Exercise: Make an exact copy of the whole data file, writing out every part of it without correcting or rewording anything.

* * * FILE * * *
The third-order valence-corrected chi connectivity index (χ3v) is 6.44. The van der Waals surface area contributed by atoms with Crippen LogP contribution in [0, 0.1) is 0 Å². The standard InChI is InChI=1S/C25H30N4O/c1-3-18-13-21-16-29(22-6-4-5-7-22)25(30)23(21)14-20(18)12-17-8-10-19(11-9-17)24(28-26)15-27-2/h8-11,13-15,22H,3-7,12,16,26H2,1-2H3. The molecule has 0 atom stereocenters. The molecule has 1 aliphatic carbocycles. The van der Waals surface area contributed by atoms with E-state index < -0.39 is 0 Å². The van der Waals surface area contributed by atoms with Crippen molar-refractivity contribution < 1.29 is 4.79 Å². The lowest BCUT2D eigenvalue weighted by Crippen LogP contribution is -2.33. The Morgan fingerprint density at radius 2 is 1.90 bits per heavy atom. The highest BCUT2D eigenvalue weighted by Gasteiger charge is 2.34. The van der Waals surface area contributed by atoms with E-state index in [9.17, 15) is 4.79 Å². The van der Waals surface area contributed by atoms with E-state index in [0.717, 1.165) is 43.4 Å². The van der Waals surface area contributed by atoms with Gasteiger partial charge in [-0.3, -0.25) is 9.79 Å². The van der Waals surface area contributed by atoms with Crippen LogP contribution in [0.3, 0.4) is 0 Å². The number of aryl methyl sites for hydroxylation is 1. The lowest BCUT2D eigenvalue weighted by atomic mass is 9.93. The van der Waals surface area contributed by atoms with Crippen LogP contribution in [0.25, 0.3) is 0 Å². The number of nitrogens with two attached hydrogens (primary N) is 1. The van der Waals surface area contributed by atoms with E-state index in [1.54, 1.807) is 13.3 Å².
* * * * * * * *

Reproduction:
The third-order valence-corrected chi connectivity index (χ3v) is 6.44. The van der Waals surface area contributed by atoms with Crippen LogP contribution in [0, 0.1) is 0 Å². The standard InChI is InChI=1S/C25H30N4O/c1-3-18-13-21-16-29(22-6-4-5-7-22)25(30)23(21)14-20(18)12-17-8-10-19(11-9-17)24(28-26)15-27-2/h8-11,13-15,22H,3-7,12,16,26H2,1-2H3. The molecule has 0 atom stereocenters. The molecule has 1 aliphatic carbocycles. The van der Waals surface area contributed by atoms with E-state index < -0.39 is 0 Å². The van der Waals surface area contributed by atoms with Crippen molar-refractivity contribution < 1.29 is 4.79 Å². The lowest BCUT2D eigenvalue weighted by Crippen LogP contribution is -2.33. The Morgan fingerprint density at radius 2 is 1.90 bits per heavy atom. The highest BCUT2D eigenvalue weighted by Gasteiger charge is 2.34. The van der Waals surface area contributed by atoms with E-state index in [9.17, 15) is 4.79 Å². The van der Waals surface area contributed by atoms with E-state index in [0.717, 1.165) is 43.4 Å². The van der Waals surface area contributed by atoms with Gasteiger partial charge in [-0.3, -0.25) is 9.79 Å². The van der Waals surface area contributed by atoms with Crippen LogP contribution in [0.3, 0.4) is 0 Å². The number of aryl methyl sites for hydroxylation is 1. The lowest BCUT2D eigenvalue weighted by atomic mass is 9.93. The van der Waals surface area contributed by atoms with Crippen LogP contribution in [0.25, 0.3) is 0 Å². The number of nitrogens with two attached hydrogens (primary N) is 1. The van der Waals surface area contributed by atoms with E-state index in [1.54, 1.807) is 13.3 Å².